Here's the True Story of the Waco Tragedy

Adrianna Freedman
Photo credit: Paramount
Photo credit: Paramount

From Men's Health

During one of the most talked about incidents of the early 1990s, the FBI and ATF engaged in a 51-day standoff with the Branch Davidians, a religious group led by David Koresh that resided at the Mount Carmel compound. And the result, sadly, was a catastrophic fire that killed 76 people, including 25 children. The events play out in Waco, the 2018 miniseries currently streaming on Netflix, leaving many viewers disheartened and curious to learn more about the whole story.

Here are a few details into the events that led up to a tragic ending.

The FBI initially targeted the Branch Davidians for suspicion of illegal weapons

At some point before the siege, the FBI and ATF were tipped off and led to believe the Branch Davidians illegally stockpiled weapons, a moment depicted in the first episode of the miniseries. According to Time, the government believed that the group had nearly 250 weapons, ranging from semi-automatic rifles to hundreds of grenades.

The ATF was adamant at the time that they wanted to take Koresh into custody and they wanted to search the compound for illegal weapons.

The FBI and ATF raided Mount Carmel in February 1993, leading to hostage negotiations

On February 28, the ATF failed to conduct a raid of the compound. The result was a shootout that killed ten people (four were federal agents and six were Branch Davidians) and wounded Koresh. Thus began a 51-day standoff between the two groups, with the FBI coming in to replace the ATF and assist in negotiations. The bureau tried different tactics to get the religious group to surrender, including playing loud music on speakers to prevent their sleep. At the same time, the FBI, led by Gary Noesner, engaged in 60 hours of direct negotiation with Koresh to try and walk onto the grounds.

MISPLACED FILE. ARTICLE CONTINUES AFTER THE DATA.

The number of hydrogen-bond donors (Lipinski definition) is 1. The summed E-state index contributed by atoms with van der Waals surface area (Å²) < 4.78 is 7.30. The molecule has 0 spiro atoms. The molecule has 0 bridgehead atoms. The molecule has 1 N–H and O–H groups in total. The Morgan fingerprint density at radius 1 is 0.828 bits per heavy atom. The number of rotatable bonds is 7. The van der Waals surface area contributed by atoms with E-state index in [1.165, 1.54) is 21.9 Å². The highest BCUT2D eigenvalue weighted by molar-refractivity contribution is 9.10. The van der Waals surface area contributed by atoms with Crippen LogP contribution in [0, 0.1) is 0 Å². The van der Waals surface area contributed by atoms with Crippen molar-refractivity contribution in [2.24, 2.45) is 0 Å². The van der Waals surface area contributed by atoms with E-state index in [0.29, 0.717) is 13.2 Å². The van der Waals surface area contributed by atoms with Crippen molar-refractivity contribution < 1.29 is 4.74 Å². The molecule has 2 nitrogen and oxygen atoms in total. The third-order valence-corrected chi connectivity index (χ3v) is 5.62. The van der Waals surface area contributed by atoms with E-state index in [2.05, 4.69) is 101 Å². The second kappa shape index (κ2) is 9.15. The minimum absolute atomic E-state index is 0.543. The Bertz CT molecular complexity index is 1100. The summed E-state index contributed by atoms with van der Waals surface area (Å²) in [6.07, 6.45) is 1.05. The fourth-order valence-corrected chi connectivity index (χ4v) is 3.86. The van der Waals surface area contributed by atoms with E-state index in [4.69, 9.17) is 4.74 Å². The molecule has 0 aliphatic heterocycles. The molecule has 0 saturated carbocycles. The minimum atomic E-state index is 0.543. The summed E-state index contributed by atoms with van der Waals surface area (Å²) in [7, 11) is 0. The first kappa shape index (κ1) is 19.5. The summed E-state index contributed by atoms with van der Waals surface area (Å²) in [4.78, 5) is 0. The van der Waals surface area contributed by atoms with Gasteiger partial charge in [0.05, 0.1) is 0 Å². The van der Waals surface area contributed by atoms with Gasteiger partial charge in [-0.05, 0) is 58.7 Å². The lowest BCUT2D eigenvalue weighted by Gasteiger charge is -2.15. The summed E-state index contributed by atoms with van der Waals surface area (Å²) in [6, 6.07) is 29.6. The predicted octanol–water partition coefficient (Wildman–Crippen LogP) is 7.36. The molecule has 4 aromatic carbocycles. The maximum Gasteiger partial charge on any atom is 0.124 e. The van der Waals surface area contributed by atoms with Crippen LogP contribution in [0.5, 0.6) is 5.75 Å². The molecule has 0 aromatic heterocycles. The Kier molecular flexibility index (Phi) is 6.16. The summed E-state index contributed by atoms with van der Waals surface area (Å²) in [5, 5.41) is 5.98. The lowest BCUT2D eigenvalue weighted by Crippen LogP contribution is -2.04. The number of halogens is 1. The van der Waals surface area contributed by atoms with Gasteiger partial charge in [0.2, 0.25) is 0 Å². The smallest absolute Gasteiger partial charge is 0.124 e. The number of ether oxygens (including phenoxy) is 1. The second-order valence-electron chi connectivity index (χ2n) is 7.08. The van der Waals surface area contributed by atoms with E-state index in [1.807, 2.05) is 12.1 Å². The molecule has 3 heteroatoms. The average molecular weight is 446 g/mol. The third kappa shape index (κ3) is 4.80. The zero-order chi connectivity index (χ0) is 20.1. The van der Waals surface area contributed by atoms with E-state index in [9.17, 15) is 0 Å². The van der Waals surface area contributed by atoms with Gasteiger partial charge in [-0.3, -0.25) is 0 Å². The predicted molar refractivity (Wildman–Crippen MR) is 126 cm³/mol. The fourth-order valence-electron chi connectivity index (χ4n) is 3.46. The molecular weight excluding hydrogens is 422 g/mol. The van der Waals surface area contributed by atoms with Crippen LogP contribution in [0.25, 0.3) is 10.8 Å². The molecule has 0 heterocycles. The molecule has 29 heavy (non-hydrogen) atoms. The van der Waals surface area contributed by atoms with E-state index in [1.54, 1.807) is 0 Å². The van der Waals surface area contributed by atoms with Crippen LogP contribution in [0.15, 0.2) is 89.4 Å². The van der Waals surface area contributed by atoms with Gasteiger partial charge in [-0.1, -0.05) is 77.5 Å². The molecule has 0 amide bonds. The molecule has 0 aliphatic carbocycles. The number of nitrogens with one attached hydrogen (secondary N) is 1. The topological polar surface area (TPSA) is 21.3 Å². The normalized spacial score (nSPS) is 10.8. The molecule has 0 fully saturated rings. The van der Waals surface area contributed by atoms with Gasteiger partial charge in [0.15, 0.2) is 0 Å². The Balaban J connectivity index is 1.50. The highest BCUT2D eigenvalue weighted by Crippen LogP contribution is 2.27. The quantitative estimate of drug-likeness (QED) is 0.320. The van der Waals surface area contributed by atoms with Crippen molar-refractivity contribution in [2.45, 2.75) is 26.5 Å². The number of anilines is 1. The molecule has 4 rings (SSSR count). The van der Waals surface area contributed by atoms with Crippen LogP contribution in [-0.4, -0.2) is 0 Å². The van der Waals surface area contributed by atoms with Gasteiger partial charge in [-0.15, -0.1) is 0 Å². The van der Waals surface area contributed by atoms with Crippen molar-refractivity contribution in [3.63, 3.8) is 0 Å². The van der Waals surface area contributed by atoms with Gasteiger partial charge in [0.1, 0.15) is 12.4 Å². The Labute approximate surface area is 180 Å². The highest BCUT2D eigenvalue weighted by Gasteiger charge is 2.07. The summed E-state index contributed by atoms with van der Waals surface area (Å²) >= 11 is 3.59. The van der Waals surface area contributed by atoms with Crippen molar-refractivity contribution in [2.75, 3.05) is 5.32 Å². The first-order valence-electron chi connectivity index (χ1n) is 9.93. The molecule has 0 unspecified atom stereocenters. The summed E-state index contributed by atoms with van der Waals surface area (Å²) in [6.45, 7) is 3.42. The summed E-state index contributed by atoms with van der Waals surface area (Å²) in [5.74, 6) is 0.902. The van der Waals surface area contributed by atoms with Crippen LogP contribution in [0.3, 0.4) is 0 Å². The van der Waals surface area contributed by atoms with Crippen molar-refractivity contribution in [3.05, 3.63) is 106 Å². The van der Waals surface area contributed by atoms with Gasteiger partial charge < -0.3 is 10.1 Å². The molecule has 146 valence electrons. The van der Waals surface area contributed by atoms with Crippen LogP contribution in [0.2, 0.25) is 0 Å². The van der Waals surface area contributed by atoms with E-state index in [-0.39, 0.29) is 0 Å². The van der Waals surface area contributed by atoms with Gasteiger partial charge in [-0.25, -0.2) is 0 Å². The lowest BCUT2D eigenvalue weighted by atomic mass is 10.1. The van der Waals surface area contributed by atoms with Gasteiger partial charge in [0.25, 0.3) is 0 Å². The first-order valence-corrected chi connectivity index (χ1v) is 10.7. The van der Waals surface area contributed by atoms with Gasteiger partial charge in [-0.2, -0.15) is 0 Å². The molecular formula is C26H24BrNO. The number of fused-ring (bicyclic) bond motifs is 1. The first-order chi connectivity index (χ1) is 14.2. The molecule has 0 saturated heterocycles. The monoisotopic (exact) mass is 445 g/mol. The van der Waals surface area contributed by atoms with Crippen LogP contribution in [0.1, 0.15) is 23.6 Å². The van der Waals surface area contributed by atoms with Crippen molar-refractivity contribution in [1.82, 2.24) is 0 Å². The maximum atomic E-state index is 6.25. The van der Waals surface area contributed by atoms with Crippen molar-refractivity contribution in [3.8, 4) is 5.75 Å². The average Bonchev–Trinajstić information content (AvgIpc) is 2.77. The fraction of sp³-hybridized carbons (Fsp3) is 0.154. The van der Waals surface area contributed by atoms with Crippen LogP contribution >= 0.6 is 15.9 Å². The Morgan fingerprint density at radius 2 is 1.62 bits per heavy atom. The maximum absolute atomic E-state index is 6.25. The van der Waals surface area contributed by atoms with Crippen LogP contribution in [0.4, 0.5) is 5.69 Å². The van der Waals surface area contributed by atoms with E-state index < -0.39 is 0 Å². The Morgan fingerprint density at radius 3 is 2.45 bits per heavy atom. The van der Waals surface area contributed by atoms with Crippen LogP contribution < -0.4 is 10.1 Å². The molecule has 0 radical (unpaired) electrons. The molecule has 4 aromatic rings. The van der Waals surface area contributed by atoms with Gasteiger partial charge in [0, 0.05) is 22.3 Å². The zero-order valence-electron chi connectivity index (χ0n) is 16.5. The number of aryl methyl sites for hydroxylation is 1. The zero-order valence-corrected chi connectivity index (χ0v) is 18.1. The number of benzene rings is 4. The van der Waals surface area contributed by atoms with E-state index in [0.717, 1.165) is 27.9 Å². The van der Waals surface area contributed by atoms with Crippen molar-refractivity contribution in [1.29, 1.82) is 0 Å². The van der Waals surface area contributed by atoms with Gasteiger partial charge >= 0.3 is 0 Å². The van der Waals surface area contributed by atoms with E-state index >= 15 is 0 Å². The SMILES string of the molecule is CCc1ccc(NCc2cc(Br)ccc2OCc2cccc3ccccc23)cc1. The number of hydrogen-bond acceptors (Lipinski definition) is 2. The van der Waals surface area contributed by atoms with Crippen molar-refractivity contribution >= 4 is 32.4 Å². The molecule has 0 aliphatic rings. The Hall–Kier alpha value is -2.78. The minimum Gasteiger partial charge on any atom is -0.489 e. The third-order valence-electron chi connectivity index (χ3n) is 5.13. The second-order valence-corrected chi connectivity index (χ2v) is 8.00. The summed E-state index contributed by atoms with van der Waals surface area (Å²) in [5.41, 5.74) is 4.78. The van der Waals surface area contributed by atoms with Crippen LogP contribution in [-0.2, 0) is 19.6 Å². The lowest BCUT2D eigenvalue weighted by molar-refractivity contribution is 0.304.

The standoff concluded with a tragic fire

Photo credit: Paramount
Photo credit: Paramount

On April 19, the FBI finally raided the compound, backed by armored tanks. They used tear gas (approved by then-Attorney General Janet Reno) and threw them in holes made in the walls of the building. Shortly after, a fire broke out, setting Mount Carmel ablaze. Out of the 85 Branch Davidians living on the grounds, 76—including Koresh and 25 children—perished, with the remainder surviving the tragedy.

Since the incident, there has been much discussion over which side started the fire. Then-President Bill Clinton stated that he didn’t think that the government was responsible for the fire; meanwhile, many believe that the Branch Davidians started it as a means of mass suicide.

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